20 May 2020

Full of beans: How Kew’s legume science can help feed the world

Legumes are good for human and environmental health. Kew’s vast collection of specimens is revealing the diversity of a plant family with a key role to play as agriculture adapts to climate change.

Ben  Hirschler  pic

By Ben Hirschler

Lots of green mung beans

The edible seeds of the legume family, or pulses, have been nourishing humans for thousands of years, from ancient Mesopotamia to Greece, Egypt, India, China and Mexico.

They even get a name check in the Iliad, Homer’s 8th century BCE epic about the Trojan war.

But legumes are not just historically important: they are also a food of the future.

Their unique characteristics as a source of protein and natural fertiliser mean they can play a vital role in improving the health and nutrition of a growing global population, while at the same time supporting sustainable agricultural practices in a warming world.

Chickpeas, Kitchen Garden, Ellen McHale/RBG Kew
Chickpeas (Cicer arietinum), Kitchen Garden © Ellen McHale/RBG Kew

Little, large and lots

Tapping their full potential hinges on deepening our understanding of the myriad of variations within this remarkable plant group.

With a total of more than 19,600 species, legumes (Fabaceae or Leguminosae) are the third largest flowering plant family on the planet, after daisies (Asteraceae) and orchids (Orchidaceae).  

They are immensely diverse, ranging from small herbs and shrubs to lianas and giant forest trees, such as Brazil’s whopping Dinizia jueirana-facao.

And legumes grow everywhere - from ocean shores to the slopes of high mountains - on every continent except Antarctica.

A handful of species are very familiar to us and can be found in store cupboards around the world.

They include common beans like kidney, pinto and navy (Phaseolus vulgaris), peas (Pisum sativum), chickpeas (Cicer arietinum), broad or faba beans (Vicia faba), and lentils (Lens culinaris).

These, however, are just the tip of the iceberg. There are many more obscure or forgotten species grown in different parts of the world, as well as hundreds of wild relatives.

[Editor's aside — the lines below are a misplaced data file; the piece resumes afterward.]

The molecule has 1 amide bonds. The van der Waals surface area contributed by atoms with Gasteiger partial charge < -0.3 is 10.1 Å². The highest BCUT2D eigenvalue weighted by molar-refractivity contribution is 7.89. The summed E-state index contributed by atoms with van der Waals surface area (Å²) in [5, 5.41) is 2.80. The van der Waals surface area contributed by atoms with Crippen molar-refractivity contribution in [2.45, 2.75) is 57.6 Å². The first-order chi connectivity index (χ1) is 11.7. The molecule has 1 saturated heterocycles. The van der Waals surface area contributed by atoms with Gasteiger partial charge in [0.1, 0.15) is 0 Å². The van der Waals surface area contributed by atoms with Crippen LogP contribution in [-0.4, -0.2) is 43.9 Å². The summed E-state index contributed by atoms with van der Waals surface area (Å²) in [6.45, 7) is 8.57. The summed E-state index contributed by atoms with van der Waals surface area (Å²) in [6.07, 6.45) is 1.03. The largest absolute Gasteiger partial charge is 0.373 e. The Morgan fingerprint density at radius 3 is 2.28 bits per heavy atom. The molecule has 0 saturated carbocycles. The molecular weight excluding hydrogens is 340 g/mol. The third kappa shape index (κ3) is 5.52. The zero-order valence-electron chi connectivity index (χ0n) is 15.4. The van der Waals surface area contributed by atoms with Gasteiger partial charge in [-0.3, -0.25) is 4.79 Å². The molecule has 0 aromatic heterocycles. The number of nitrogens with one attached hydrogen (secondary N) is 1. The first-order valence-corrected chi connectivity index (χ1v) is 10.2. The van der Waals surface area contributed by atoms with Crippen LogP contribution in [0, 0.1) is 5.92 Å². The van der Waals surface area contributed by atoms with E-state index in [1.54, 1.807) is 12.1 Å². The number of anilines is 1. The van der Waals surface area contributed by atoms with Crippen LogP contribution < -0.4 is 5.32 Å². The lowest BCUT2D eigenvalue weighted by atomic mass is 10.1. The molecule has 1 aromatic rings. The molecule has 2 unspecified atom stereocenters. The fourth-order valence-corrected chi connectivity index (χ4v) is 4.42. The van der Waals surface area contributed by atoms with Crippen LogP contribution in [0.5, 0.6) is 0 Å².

Large chunky tree
Heavyweight legume Dinizia jueirana-facao © Gwil Lewis.
Small shrub
Dalbergia miscolobium © William Milliken/RBG Kew.

Fount of knowledge

Kew is a repository of knowledge about this vast array of legume species and its extensive Herbarium collection offers scientists a window into their biology, geography and history.

Built in 1877, the Herbarium contains more than 7 million plant specimens, of which 10% or around 700,000 are legumes, making it one of the richest and best-curated troves of leguminous plant material in the world. 

In an era of alarming climate change and rapid global population growth - with the number of people on Earth expected to peak at nearly 11 billion by the end of the century - there is an urgent need to learn more about one of the world’s most versatile crop groups.

The exact implications of a hotter world are still debated, but it is clear growing water shortages and encroaching deserts threaten to reduce both the quantity and quality of some of our staple crops such as wheat and rice.

Inside the Herbarium with a cupboard open
Kew's Herbarium © RBG Kew.

Sustainable heroes

Legumes will not be immune from the ravages of climate change and some areas used for growing them today may no longer be suitable in a hotter, drier world.

But, as a family, these plants are survivors.

They thrive in some of the harshest landscapes, giving scientists hope that it will be possible to breed new varieties with improved survival traits, such as drought or salinity tolerance.

Another approach would be to promote the wider cultivation of species that are currently only grown in a narrow geographic window.